Interestingly, it is rather difficult to photograph what is essentially tinfoil on a stick, even on a "no flash" setting.  This was a tricky part - well, really, the major part - of the construction. It was suggested to use an Cyanoacrylate-based  glue (the so-called "Krazy Glue", famous for sticking a poor construction worker to a girder via his helmet - no one ever mentioned if they got the poor sod down, so I imagine he is still hanging around, calling for help), and a white tacky glue. The reasoning is that if you put your tacky glue on the stem and add a little "Krazy Glue", the latter will hold just long enough for the former to make a more lasting bond. That is the theory, anyway. I did a lot of juggling to stop myself from becoming too attached to the situation, either way.

My suggestion in working with a cyanoacrylate would be to a) have plenty of ventilation so you don't go froot-loopy on the fumes, b) have a release agent (generally acetone ... nail polish remover) to save yourself from whoopsies, and c) if you do happen to glue yourself to something or yourself, never pull the stuck surfaces apart - this type of glue is best on porous surfaces, and will bond most happily to skin without any regards to your feelings on the matter whatsoever. If you try to pull glued fingers apart, you will take your skin with it. For the love of Benji, if you get in a real sticky situation where you have glued yourself to something you can't solve (or dissolve) with the acetone, go see a doctor for help. Just a friendly motherhood reminder that just because they sell it to you without a license doesn't mean it is 100% safe. 

Florist Stems
  You might remember the above from my botched attempt at a flower a few weeks ago. These are going to be - or were intended to be - Easter eggs for the tree. I am not sure who decided that Easter needed its own tree, but that is marketing for you. 

Egg Painting

 Since my stamens were white, I needed them to be something less eggy and more colourful. I believe the original pattern called for pearlized stamen tips, but any port in the storm, or possibly Chablis. 

Egg Onna Stick
 Okay, you know that I will find any excuse to to use glitter, but this was one of the better ones.  In general, these were supposed to be glued to small rings of buttonhole thread, but again, I don't have any. I cut the little eggs from the stem, and proceeded to glue them to the tree. 

 Okay, once again, I have to say, wasn't really feeling it. You can see the blobs of glue, and the eggs look more like mushrooms. I am I ripped off the mushroom-eggs off again. 

Peddlar's Stall, now with roof!
 As it was time to regroup, I decided to get my Peddlar's Stall going again. I printed a pattern from Jennifer's Printables, who has a wide selection of free printie papers for all sorts of projects. I chose a striped paper for my canvas. I wish I would have gotten the stripes going the other way, now looking at it, but it isn't too bad. To hide all the seams, I added some charming lace that I had in my stash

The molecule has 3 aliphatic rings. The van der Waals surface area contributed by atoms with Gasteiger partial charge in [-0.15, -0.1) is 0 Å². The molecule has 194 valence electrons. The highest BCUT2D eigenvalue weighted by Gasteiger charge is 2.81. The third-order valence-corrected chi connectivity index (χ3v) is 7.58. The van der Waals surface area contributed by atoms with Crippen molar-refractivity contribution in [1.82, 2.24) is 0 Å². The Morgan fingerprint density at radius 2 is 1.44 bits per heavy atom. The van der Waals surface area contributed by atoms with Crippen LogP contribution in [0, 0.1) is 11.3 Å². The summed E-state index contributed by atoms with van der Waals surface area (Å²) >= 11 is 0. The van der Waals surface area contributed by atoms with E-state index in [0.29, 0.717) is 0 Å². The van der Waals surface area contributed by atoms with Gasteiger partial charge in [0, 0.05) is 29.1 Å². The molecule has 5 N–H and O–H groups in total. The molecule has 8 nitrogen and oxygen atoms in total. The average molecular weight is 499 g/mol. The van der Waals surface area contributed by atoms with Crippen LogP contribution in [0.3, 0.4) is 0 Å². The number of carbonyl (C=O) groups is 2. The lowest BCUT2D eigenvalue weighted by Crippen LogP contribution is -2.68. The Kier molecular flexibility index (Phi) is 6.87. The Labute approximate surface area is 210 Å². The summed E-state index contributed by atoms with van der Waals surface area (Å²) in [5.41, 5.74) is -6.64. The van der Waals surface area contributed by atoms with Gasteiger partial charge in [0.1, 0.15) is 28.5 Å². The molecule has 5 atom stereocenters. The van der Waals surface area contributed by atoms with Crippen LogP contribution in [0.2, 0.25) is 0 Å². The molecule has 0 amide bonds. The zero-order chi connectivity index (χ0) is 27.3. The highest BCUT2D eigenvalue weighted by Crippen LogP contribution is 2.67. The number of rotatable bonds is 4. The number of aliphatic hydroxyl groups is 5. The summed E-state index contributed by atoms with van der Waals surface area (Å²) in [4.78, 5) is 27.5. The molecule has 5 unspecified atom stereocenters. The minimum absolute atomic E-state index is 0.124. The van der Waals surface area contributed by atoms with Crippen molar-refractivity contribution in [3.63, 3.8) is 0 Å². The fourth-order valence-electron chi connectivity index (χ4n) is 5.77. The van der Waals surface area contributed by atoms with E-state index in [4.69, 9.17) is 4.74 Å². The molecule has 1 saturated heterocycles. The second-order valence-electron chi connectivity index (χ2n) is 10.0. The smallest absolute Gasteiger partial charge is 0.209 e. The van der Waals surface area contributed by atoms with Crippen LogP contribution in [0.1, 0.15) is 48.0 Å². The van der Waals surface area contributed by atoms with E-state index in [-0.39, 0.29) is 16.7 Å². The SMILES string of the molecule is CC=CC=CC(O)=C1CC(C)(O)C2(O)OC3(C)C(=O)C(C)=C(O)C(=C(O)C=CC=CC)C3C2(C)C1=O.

Side of Stall

 Still, the stripes match the sides, which it wouldn't have if I had the stripes going the other way. I tried to do a soft varnish over the paper (which I had previously sprayed with a matte fixative), to give it a more canvas-sy look, but unless you have a better printer than I do that affixes the ink to the paper, I wouldn't try it again - things got a little runny at the end. It did give kind of a worn look to it, I suppose, so it would fit in to the feel of it all. Yes, that is it, it must have been on purpose. Aren't I clever...oh yes...wait, is that a look? Stop giving me that look! Oh...okay fine, yes, really, next time, I will spray it with a varnish instead, which will prevent the "runs" as it were

Reworked Tree
 Well, I gave my tree the once over again. Still not feeling it. What I did in the end was glob glue at the ends of the branches, and glitter them (glitter hides all). I do like the look I got, but looking at this tree close up ... it just isn't pretty, too many glue blobs from where I had the joins between bough and trunk. What I think I may do is rework this for a Christmas project, add some camouflage to salvage it. One must never be afraid to try something new, though, and perhaps I will give this another shot on a day where I am not quite as clutzy with the glue. 

So, that is it for another week. Hopefully the rain brings with it lovely flowers, and will remind those who would lament the presence of the rain that it is necessary to bring the world to life

In closing, here is a short video on how to make a basket of bellflowers. They are quilled, but they seem interesting. If you have access to quilling paper, etc., this might be a fast little filler flower idea for your garden, or other. 

 And finally, a poem...


I fell in love –
Taken by the innocence of
Child-face daffodils:

Their perky April fanfares –
Clarion calls from yellow-ochre brass bands
Presaging, rejoicing, calling us:

‘Here we are! Here we are! ’

We will meet, once again, dear friends, in one week's time...take care!